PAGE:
Rob Parker Is The American Dream: A Black Kid From Queens Explores The White Continent

ANTARCTICA — For years, on TV, I used the phrase, “No way, no how.”

Normally, it was to tell sports fans that their favorite team or player wasn’t going to do what they hoped for in an upcoming game. Ironically, many of my friends turned the tables on me and told me the same thing when I told them I was headed to Antarctica – my seventh and final continent.

Most said there was no need to take such a pilgrimage, that six continents was an unbelievable achievement for such a world-class traveler. Some of my black friends were really taken aback. My vacation wasn’t going to be in Hawaii or the Caribbean, soaking up the sun and warmth. Instead, I was headed to snow and cold for five days on a boat.

They warned me: “You know brothers don’t do cold and water.” Sure, I hate the cold and yes, I can’t swim. They said I would be the only chocolate chip in a literally white world.

It didn’t matter.

The goal was to get there, see it and touch it. So few have been to Antarctica, the white continent- the end of the Earth. In fact, nobody I knew or anybody my friends knew had ever been there. For most in life, it’s just not an option.

The same could have been said about me. I grew up in Jamaica, Queens, a middle-class area in NYC. We owned our home, but we didn’t have a family car growing up after my mom and dad divorced.

We did like many New Yorkers. We rode the bus and the train to get where we were going. Our summer vacation usually was a trip to Atlantic City via bus. It wasn’t far, but fun and inexpensive. We weren’t poor by any stretch of the imagination. But kids growing up where I did, really didn’t think about traveling the world and seeing more than what Manhattan or Brooklyn had to offer.

But I did.

I used to look in the World Book encyclopedia. I marveled at the pictures of that famed opera house in Sydney, Australia. And the Sphinx in Egypt. I used to say to myself, I will get there one day and see it up close and personal.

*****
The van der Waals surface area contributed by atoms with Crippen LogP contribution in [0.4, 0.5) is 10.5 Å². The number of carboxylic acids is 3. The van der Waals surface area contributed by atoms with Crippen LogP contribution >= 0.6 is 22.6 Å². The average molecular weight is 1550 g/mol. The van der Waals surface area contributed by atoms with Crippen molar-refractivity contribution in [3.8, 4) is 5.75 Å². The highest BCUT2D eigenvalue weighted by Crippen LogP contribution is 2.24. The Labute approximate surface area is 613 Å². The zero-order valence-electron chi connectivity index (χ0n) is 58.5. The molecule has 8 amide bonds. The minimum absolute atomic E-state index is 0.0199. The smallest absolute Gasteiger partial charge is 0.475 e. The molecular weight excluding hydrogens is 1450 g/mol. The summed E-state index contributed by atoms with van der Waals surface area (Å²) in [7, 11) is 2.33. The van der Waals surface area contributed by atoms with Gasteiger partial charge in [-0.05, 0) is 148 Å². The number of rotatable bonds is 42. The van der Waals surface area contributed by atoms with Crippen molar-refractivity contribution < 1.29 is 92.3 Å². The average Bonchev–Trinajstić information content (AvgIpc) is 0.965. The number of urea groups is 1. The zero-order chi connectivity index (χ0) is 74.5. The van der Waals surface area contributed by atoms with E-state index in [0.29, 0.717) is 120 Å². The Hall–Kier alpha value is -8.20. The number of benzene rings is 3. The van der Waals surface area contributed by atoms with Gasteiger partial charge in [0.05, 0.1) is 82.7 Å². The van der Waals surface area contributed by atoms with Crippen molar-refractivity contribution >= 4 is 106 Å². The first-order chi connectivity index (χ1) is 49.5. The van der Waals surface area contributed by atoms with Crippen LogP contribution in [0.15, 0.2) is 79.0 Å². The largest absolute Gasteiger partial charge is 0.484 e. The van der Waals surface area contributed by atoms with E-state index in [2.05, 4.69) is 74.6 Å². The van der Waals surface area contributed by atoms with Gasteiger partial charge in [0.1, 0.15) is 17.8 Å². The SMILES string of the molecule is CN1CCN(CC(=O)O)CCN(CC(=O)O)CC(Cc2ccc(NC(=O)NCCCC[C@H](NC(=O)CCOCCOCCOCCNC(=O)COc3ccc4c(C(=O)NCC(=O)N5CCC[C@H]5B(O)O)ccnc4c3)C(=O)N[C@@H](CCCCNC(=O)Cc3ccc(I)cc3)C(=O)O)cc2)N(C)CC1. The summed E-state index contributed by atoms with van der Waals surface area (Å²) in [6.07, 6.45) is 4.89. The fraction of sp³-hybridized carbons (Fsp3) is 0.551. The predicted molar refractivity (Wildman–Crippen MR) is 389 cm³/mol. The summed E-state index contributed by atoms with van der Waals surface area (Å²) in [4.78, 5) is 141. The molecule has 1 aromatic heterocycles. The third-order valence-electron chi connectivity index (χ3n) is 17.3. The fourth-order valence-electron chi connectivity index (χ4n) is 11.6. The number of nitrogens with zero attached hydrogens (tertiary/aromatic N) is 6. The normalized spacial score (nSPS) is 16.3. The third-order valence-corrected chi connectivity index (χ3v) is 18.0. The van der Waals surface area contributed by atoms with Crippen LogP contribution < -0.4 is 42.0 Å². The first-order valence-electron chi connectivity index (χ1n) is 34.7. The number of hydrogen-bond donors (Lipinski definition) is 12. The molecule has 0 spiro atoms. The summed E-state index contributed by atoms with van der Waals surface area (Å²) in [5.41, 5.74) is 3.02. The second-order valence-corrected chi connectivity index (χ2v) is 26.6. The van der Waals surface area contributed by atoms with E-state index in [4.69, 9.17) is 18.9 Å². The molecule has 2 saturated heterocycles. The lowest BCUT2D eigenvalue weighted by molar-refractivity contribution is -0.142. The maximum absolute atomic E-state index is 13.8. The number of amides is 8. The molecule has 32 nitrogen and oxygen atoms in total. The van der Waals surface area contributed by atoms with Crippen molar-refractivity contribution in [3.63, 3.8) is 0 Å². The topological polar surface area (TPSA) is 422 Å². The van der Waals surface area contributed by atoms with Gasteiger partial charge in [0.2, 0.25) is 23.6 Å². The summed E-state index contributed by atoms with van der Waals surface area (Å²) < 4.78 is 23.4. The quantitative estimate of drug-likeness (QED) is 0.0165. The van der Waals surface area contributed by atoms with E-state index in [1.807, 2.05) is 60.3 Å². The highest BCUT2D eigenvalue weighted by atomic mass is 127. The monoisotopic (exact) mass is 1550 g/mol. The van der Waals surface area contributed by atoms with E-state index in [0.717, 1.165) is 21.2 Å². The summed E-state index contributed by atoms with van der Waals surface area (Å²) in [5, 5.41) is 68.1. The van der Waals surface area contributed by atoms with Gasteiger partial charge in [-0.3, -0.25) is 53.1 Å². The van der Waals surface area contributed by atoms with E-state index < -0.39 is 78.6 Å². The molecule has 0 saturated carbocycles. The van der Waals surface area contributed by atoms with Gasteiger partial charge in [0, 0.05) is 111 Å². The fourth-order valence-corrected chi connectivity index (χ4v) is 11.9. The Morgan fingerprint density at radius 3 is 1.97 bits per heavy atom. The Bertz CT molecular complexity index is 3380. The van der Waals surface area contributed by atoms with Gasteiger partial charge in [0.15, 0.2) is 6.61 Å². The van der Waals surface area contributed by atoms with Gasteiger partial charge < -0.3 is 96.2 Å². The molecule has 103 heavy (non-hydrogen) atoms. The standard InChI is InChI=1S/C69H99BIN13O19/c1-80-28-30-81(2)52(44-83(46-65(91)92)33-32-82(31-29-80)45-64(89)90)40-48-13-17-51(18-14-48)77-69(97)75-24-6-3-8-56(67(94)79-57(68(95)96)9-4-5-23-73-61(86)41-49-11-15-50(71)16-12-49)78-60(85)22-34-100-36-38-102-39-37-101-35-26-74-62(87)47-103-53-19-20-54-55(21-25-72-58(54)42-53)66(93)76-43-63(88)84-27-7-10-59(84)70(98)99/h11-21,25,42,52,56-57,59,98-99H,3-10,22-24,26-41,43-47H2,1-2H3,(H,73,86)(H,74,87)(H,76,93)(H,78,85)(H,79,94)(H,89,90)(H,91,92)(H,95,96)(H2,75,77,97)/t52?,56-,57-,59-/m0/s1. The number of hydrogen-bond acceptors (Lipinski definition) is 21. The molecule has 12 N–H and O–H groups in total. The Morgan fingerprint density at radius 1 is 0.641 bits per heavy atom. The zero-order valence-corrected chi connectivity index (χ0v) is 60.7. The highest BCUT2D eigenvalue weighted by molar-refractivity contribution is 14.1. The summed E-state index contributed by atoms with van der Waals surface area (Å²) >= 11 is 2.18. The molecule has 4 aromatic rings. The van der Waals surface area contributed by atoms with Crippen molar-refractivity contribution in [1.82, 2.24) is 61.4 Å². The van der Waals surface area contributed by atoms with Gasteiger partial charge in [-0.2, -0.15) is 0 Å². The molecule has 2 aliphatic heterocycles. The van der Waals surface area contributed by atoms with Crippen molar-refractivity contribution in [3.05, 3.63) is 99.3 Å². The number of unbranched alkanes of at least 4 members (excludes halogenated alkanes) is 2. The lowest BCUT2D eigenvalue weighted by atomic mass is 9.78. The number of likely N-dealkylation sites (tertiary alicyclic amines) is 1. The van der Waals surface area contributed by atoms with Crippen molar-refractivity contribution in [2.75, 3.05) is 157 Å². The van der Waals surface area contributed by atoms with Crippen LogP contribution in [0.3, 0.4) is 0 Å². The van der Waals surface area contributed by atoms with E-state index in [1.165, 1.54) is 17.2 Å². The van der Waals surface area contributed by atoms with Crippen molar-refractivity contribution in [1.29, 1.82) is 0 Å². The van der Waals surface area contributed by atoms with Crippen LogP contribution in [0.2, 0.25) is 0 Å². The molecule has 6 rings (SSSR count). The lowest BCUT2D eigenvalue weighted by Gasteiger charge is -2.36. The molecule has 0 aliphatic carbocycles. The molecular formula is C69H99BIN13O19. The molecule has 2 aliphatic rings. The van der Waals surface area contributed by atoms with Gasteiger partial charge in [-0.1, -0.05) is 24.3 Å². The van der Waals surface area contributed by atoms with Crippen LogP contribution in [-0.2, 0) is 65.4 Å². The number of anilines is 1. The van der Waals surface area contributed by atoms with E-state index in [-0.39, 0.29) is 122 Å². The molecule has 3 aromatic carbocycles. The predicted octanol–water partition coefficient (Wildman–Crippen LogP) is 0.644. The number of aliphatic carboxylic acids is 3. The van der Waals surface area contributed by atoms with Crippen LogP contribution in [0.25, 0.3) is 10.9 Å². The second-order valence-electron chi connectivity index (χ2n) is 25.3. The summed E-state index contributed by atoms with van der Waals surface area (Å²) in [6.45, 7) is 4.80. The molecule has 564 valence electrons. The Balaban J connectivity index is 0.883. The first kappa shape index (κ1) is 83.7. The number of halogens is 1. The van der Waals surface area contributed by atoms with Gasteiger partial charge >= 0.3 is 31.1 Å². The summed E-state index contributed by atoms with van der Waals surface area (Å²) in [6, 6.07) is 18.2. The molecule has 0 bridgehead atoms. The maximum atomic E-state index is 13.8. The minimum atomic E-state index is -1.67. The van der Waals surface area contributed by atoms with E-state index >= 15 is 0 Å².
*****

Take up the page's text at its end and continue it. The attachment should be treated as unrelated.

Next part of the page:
And I can still feel the goosebumps when I was on a boat in the Darling Harbour and could see the Sydney Opera House in front of me. Or the rush I had to see the Pyramids in Giza. 

Spectacular, breathtaking. There I was on a camel out front in Egypt. Think about it. I had never been on a horse before. And these scenes kept happening all over the world. I rode the Bullet Train in Tokyo. I rolled in sand on a beach in Rio. I took a stroll through Old Montreal. And yes, I ate like a pig every night in Rome.

Still, nothing matched the excitement and experience of making it to the White Continent.

Imagine: it’s 4:30am, the sun is up already. It’s cold as hell. It’s damp. You can feel snow in the air. You’re on a boat. It’s December. Many would have never ventured outside in those conditions.


But I was there. My dream had come true.

We were approaching Antarctica. The scene is breathtaking. It’s nature at its best, clear and fresh — almost untouched.

I actually made it from Sayres Avenue and the Q42 bus to a cruise ship to a place that many couldn’t even dream of.

As we got closer and closer to land, I realized I wasn’t there just for me but for everybody I knew – my late mom and dad, my sisters and their families. 

Also for the Blackcats – all the guys on my neighbor baseball team, my best friend, Fred, my friends from Van Buren HS, Julie at the corner store, all the people at the shoe store I worked with at the Queens Center Mall, all my college friends from Southern Connecticut State University and Columbia. 

All the people at Sporty Cutz, the barbershop I co-own in Detroit, all my baseball brethren with the BBWAA, Skip Bayless and all my co-workers at FS1 in LA, all the listeners to my national radio show “The Odd Couple” on Fox Sports Radio and all the cooks that feed me for years at Comerica Park in Detroit.

Oh yes, it was monumental, that personal.

Believe me. I thought of all these people who have been along on my journey through life.

I’m 55, but felt nine years old. I was just a kid with a dream. And when I finally got off the boat and put my foot on land it was epic. 

The tour far exceeded my expectations. We had made a quick stop in Cape Horn, the southernmost headland South America. It’s located in Chile.

We got to walk the snowy terrain, see wildlife up close. The penguins and elephant seals were so close you could nearly touch them. An amazing scene. The whales put on a nightly show outside our window as we ate dinner in the cruise ship.

Best of all, I wasn’t alone. There were about 70 people on this adventure from all over the world, most on the same quest as myself. And my friends couldn’t have been more wrong when they predicted that I would be the only brother on the trip.

Of the 24 Americans on the boat, 11 were people of color. What a strong representation. I wasn’t alone in my dreams and aspirations. So many, all over the country, had the same idea.

Somehow, someway, we made it.

Back to top